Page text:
Chris Walsh (chris_walsh) wrote,
Chris Walsh

Andy, did you hear about this one?

Andy Kaufman's been on my mind. I missed him his first time through pop culture; I probably didn't even hear of him at all when he was still alive. It was probably Peter David invoking Kaufman in his early Nineties "What an Idea..." column that put him on my radar. Add R.E.M.'s wonderful "Man on the Moon," which became a comfort song for me -- I just feel better when I hear it -- and I started being intrigued by the guy.

I'm also intrigued by the ideas of both life as performance art and messing with people.

I rarely do it, mind you, but I have my moments. I'm probably more concerned with people liking me than Kaufman was, is one big thing that keeps me from performing more like he did, but I appreciate his sense of the absurd. He could be maddening, and often what he did didn't wind up being funny, but I admire his effort to be a meta-comic: doing comedy about comedy, about why comedy works.

I think the film Man on the Moon was only hit-and-miss in trying to convey that. I more admire the writers' earlier biopics Ed Wood (for which I have a soft spot) and The People Vs. Larry Flynt (which successfully conveys a lot of the interesting politics that swirled around Larry Flynt, who of course has been a more prominent public figure than Wood). It had to be a daunting challenge, wrapping up Kaufman's life into a film...

...and I love that the writers found a way to acknowledge that in the very first scene.

While the total film is, I think, just OK (with an amazing Jim Carrey performance, yes I said amazing, that elevates it), I've always felt the opening was brilliant. Black screen, held silently and for longer than usual, finally interrupted by Jim Carrey as Andy Kaufman walking on -- in sepia tones, of all things, not color or black-and-white -- and standing uncomfortably and staring at us. Mutual discomfort, it feels like. He then (in his Foreign Man accent) introduces us to his movie, looks more uncomfortable, and then slips into a rant: the film lies, it shifts around his life and has things happen in the wrong order because it works better dramatically when it's in the wrong order, but clearly he chafes at it. He then brightens slightly and tells us he fought back against the filmmakers, taking back the movie and "cutting out all the bal-o-ney. So now it's much shorter. In fact, this is the end." And he walks over to a 45-rpm record player, starts playing slushy orchestral music on it, and rolls the cast credits. (There's not enough music for the length of the credits, either, so he restarts the music twice.) And he adds "That's it. It's over. Goodbye," and walks off camera. Black and silence, again. For longer than usual, again. Until he walks back on screen, looks at us, smiles, and says (in his more typical voice) "You're still here. Good. Sorry about that; I just had to get rid of the people who weren't going to understand me." He introduces the film properly at that point.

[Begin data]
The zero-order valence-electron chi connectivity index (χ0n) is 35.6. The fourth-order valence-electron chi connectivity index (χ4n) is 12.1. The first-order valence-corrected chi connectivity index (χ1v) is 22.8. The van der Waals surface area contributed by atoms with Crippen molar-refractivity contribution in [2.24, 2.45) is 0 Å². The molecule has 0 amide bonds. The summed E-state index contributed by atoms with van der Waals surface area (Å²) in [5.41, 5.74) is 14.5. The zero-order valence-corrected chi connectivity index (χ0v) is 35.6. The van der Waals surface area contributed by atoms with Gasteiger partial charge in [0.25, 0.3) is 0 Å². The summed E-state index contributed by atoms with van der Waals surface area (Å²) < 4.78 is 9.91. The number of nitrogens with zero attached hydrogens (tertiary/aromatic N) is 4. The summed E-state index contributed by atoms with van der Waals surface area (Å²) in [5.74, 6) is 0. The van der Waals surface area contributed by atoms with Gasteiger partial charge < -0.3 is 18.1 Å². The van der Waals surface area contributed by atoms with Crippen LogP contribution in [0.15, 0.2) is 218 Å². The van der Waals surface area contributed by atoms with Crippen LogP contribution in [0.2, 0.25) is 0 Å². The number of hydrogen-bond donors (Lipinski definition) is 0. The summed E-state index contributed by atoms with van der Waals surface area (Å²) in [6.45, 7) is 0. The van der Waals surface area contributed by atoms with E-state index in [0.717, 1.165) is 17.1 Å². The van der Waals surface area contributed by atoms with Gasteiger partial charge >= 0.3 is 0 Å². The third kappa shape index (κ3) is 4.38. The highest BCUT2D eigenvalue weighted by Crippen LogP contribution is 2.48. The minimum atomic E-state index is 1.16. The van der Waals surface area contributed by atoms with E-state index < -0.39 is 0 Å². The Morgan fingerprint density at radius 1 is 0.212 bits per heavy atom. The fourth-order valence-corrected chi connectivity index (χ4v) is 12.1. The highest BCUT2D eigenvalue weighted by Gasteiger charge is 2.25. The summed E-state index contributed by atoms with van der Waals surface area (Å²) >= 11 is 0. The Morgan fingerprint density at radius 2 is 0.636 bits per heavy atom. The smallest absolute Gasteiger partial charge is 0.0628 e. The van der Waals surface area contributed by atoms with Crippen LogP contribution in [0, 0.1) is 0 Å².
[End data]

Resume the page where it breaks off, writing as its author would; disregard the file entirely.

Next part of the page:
I think that's rich.

Of course, one of the big parts of the mystique of Andy Kaufman is the belief that his 1984 death was faked, for -- ta daa! -- dramatic purposes. It seemed to many people to be almost too conveniently timed. (Peter David had fun with that, as you can see in the link above. And I still remember and smile at the theory about the Magic Eyes posters, Peter!) The filmmakers felt compelled to address that, and I think that results in the film going on for exactly one scene too long. (If you've seen the film, you know the scene I'm talking about.) I would've loved for the film to end this way: with Andy's funeral, which is the film's second-to-last scene, where the mourners are watching a film of Andy Kaufman, and that film (like the first scene) is sepia-toned, as he leads the mourners in a sing-along, smiles, and then says "Thank you. Goodbye," and walks off screen. Black and silence again. And then, instead of the "Exactly One Year Later" scene, hold on that black until R.E.M.'s "Man on the Moon" fades up and the end credits begin.

I like the arc of that: the film opening with a scene that messes with you, and (like the end of that first scene) closing with a genuine moment. A mess-with-you hello, and a sincere goodbye.

*salutes the memory of Andy Kaufman*

Tags: creme de la chris

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